New on DVD
Jane Nichols (Heigl) loves weddings, which is good because she's been a bridesmaid so many freakin' times. Her own matrimonial prospects look bad because she has an unrequited crush on her boss George (Ed Burns), who is now about to marry her sister Tess (Malin Akerman). Even more annoying is journalist Kevin Doyle (James Marsden), a wedding-hater who sees in Jane a great human interest story.
As romantic comedies go, this doesn't disappoint since Heigl and Marsden actually have some comedic timing and charisma. Sure, it's fluffy and predictable, but a little non-threatening escapism that actually works isn't always a bad thing.
DVD Bonus Features:
The Good: Given the film's title, it's no surprise that the best extras on the disc center on dresses. The feature "You'll Never Wear THAT Again" gives viewers insight into how the actual 27 dresses were discovered by costume designer Catherine Marie Thomas, and how she was encouraged to always find something uglier and over-the-top. The most fascinating feature is a short piece on "The Running of the Brides," the name given to Filene's Basement one-day sale extravaganza for all their wedding dresses. It's fascinating to see the lengths women will go -- camping out overnight, traveling cross country, having a bargaining strategy, etc. -- to find their dream dress on the cheap.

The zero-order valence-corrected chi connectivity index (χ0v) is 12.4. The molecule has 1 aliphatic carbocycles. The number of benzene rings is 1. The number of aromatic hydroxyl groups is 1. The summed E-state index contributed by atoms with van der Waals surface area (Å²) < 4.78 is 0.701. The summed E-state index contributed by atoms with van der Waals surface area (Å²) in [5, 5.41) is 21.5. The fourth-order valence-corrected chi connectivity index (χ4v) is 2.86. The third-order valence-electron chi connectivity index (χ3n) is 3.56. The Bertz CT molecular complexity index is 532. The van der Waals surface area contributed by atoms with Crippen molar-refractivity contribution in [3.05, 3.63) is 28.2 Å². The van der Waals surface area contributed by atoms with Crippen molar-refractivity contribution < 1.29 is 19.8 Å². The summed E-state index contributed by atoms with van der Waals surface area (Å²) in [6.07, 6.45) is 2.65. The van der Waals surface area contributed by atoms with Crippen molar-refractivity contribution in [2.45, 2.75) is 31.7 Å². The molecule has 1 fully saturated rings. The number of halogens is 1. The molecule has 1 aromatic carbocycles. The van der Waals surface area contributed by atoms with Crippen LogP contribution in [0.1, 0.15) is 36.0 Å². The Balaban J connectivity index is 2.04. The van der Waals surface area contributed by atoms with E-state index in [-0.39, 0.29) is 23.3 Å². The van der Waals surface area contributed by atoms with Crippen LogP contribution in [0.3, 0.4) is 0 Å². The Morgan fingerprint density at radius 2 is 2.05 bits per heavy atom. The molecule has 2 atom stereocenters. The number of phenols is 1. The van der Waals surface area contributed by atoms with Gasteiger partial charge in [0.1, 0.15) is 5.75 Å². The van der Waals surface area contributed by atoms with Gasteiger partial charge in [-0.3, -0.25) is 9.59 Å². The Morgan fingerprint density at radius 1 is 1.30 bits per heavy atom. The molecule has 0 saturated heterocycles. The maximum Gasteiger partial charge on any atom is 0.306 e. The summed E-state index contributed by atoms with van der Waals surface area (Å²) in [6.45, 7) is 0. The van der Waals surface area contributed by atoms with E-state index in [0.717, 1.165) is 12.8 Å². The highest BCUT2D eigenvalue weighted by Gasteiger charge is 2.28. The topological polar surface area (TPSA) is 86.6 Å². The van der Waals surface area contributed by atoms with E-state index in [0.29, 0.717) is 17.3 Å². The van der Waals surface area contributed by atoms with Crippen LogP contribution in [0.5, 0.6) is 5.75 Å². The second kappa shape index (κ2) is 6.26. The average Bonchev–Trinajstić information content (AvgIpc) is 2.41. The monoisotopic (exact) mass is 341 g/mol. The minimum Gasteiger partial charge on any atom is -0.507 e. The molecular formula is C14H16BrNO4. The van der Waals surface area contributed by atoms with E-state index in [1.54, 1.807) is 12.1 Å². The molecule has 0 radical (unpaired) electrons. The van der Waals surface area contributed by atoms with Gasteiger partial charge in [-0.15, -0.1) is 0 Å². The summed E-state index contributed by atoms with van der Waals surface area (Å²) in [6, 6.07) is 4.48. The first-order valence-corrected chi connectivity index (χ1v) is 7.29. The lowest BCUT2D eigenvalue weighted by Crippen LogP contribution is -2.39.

The Bad: A couple other bonus features were just miscalculations. "The Wedding Party" is the requisite behind-the-scenes documentary, but it goes on so long and in such depth and detail, one wonders why a simple romantic comedy requires such dissection. "Jane's World" focuses on Production Designer Shepherd Frankel's work to create New York out of the Rhode Island location, the numerous theme weddings and Jane's various hangouts (home, work). Frankly, given the audience, focusing on just a handful of the more extreme weddings such as the goth or Indian ones would have been far more appropriate. Finally, it's easy to see why these deleted scenes got cut. Not only do they not add anything to the story, but a sequence in which Jane must save George's dog Gatsby from being snuffed by the Humane Society thanks to Tess' boneheadedness is just too grim for this film and would probably incite pure hatred for Tess in the viewers instead of mere tolerant annoyance.